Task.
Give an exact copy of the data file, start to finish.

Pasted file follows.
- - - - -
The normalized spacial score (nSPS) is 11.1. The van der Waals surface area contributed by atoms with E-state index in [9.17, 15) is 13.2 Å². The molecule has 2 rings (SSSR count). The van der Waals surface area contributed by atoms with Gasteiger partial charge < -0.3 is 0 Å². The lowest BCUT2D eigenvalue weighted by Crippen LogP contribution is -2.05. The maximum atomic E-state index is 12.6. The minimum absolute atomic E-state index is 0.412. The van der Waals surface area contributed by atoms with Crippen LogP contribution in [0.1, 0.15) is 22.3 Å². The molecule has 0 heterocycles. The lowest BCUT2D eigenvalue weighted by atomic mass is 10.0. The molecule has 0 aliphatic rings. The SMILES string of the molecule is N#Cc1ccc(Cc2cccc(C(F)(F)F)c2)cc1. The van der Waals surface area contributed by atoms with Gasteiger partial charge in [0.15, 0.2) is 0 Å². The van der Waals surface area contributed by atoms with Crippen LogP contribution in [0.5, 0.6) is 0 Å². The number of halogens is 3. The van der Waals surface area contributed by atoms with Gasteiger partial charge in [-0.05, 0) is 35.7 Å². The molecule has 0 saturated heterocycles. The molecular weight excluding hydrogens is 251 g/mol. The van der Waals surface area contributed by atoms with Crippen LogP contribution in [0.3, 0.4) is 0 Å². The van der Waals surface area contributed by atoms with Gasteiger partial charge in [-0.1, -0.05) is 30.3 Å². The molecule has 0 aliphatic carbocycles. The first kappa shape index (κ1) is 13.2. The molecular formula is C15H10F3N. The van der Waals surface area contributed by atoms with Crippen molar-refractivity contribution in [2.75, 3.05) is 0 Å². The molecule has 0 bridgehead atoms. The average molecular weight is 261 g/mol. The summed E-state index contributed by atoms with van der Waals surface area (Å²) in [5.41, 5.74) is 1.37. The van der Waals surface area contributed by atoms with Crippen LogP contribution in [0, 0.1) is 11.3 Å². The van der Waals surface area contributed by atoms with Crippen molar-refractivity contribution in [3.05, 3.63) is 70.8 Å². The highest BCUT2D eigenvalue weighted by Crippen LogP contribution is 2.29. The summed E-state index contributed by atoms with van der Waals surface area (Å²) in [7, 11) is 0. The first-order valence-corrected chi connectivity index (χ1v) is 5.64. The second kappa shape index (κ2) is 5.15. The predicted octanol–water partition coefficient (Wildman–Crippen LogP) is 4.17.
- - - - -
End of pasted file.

The normalized spacial score (nSPS) is 11.1. The van der Waals surface area contributed by atoms with E-state index in [9.17, 15) is 13.2 Å². The molecule has 2 rings (SSSR count). The van der Waals surface area contributed by atoms with Gasteiger partial charge < -0.3 is 0 Å². The lowest BCUT2D eigenvalue weighted by Crippen LogP contribution is -2.05. The maximum atomic E-state index is 12.6. The minimum absolute atomic E-state index is 0.412. The van der Waals surface area contributed by atoms with Crippen LogP contribution in [0.1, 0.15) is 22.3 Å². The molecule has 0 heterocycles. The lowest BCUT2D eigenvalue weighted by atomic mass is 10.0. The molecule has 0 aliphatic rings. The SMILES string of the molecule is N#Cc1ccc(Cc2cccc(C(F)(F)F)c2)cc1. The van der Waals surface area contributed by atoms with Gasteiger partial charge in [0.15, 0.2) is 0 Å². The van der Waals surface area contributed by atoms with Crippen LogP contribution in [0.5, 0.6) is 0 Å². The number of halogens is 3. The van der Waals surface area contributed by atoms with Gasteiger partial charge in [-0.05, 0) is 35.7 Å². The molecule has 0 saturated heterocycles. The molecular weight excluding hydrogens is 251 g/mol. The van der Waals surface area contributed by atoms with Crippen LogP contribution in [0.3, 0.4) is 0 Å². The van der Waals surface area contributed by atoms with Gasteiger partial charge in [-0.1, -0.05) is 30.3 Å². The molecule has 0 aliphatic carbocycles. The first kappa shape index (κ1) is 13.2. The molecular formula is C15H10F3N. The van der Waals surface area contributed by atoms with Crippen molar-refractivity contribution in [2.75, 3.05) is 0 Å². The molecule has 0 bridgehead atoms. The average molecular weight is 261 g/mol. The summed E-state index contributed by atoms with van der Waals surface area (Å²) in [5.41, 5.74) is 1.37. The van der Waals surface area contributed by atoms with Crippen LogP contribution in [0, 0.1) is 11.3 Å². The van der Waals surface area contributed by atoms with Crippen molar-refractivity contribution in [3.05, 3.63) is 70.8 Å². The highest BCUT2D eigenvalue weighted by Crippen LogP contribution is 2.29. The summed E-state index contributed by atoms with van der Waals surface area (Å²) in [7, 11) is 0. The first-order valence-corrected chi connectivity index (χ1v) is 5.64. The second kappa shape index (κ2) is 5.15. The predicted octanol–water partition coefficient (Wildman–Crippen LogP) is 4.17.